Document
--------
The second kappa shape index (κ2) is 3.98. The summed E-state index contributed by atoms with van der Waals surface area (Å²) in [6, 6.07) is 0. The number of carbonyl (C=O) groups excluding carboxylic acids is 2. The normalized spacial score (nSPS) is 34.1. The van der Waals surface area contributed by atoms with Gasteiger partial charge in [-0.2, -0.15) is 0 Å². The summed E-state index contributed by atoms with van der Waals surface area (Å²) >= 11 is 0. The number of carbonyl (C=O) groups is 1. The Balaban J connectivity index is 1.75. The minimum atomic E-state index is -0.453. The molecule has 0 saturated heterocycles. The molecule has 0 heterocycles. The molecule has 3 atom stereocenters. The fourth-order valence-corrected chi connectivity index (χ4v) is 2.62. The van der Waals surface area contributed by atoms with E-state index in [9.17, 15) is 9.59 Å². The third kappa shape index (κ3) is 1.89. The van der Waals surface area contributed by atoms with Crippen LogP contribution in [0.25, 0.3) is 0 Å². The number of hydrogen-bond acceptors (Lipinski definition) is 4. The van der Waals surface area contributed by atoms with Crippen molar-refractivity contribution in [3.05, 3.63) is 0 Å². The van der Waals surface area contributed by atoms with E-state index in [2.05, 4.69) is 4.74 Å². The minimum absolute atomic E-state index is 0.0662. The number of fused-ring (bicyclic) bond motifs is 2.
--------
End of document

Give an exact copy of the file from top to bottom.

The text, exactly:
The second kappa shape index (κ2) is 3.98. The summed E-state index contributed by atoms with van der Waals surface area (Å²) in [6, 6.07) is 0. The number of carbonyl (C=O) groups excluding carboxylic acids is 2. The normalized spacial score (nSPS) is 34.1. The van der Waals surface area contributed by atoms with Gasteiger partial charge in [-0.2, -0.15) is 0 Å². The summed E-state index contributed by atoms with van der Waals surface area (Å²) >= 11 is 0. The number of carbonyl (C=O) groups is 1. The Balaban J connectivity index is 1.75. The minimum atomic E-state index is -0.453. The molecule has 0 saturated heterocycles. The molecule has 0 heterocycles. The molecule has 3 atom stereocenters. The fourth-order valence-corrected chi connectivity index (χ4v) is 2.62. The van der Waals surface area contributed by atoms with E-state index in [9.17, 15) is 9.59 Å². The third kappa shape index (κ3) is 1.89. The van der Waals surface area contributed by atoms with Crippen LogP contribution in [0.25, 0.3) is 0 Å². The number of hydrogen-bond acceptors (Lipinski definition) is 4. The van der Waals surface area contributed by atoms with Crippen molar-refractivity contribution in [3.05, 3.63) is 0 Å². The van der Waals surface area contributed by atoms with E-state index in [2.05, 4.69) is 4.74 Å². The minimum absolute atomic E-state index is 0.0662. The number of fused-ring (bicyclic) bond motifs is 2.